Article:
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Ranking the Most Successful Male Clay Court Players of the Modern Era 1

Posted on May 17, 2013 by JA Allen

rafafrench2008Heading into the French Open, the second major of the season, most players prepare diligently for their final hurrah on clay. It remains as probably the least understood and least appreciated of the court surfaces players endure each year.

If the truth be told, players who learn to play on clay and who embrace the surface’s forgiving nature generally become better, more successful all-around players than those who learn the game on grass or hard courts.

The typical clay court player excels in patience by learning how to develop points as well as excellent defensive skills.

For a long time it seemed that some players segregated their careers by either avoiding clay altogether or by playing exclusively on the red dirt. But with the start of the Open Era and the necessity to play on multiple surfaces, some players built successful all-court games using clay court expertise as the foundation.

These male players achieved a top ten ATP ranking, a winning percentage in excess of 70 percent on clay throughout their careers—as well as double digit title wins on clay. Most also won at least one French Open, although not all.

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The Most Dramatic Wimbledon Upsets of the Modern Era 7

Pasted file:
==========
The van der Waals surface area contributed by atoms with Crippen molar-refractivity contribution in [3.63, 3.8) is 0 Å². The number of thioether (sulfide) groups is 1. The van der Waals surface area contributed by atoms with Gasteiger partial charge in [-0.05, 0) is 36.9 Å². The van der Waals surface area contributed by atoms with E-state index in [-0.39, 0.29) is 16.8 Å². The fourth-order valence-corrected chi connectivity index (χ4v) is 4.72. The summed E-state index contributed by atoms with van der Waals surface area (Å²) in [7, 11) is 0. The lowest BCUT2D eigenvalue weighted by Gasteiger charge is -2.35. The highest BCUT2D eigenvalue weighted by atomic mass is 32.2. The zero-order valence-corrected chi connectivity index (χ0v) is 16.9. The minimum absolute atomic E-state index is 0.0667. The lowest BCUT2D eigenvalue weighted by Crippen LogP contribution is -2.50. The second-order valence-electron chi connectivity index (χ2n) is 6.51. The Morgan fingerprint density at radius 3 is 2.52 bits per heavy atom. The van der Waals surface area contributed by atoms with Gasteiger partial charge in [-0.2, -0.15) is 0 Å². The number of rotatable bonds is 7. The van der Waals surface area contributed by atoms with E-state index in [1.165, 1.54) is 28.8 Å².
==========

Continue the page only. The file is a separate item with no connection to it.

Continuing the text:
Posted on June 30, 2012 by JA Allen

Kukas Rosol upset Rafael Nadal in the 2nd Round of Wimbledon

As a society, we love upsets—when the decided underdog comes up big to knock off the reportedly sure winner. It levels the playing field for that brief moment and we all feel empowered.

So, when Lukas Rosol sent Rafael Nadal home during their second round match at the All-England Club on Thursday, it marked a true upset. One of the most startling exits at Wimbledon in recent years.

As Rosol remarked in his post-match interview, Nadal is only human.

As such, even the great Nadal has some moments when he does not play his best for whatever reason pundits can determine.

For his part, Nadal had not looked comfortable at all during his early round matches at Wimbledon in 2012; but no one suspected that the world No. 2 could be defeated at this point of the Wimbledon fortnight.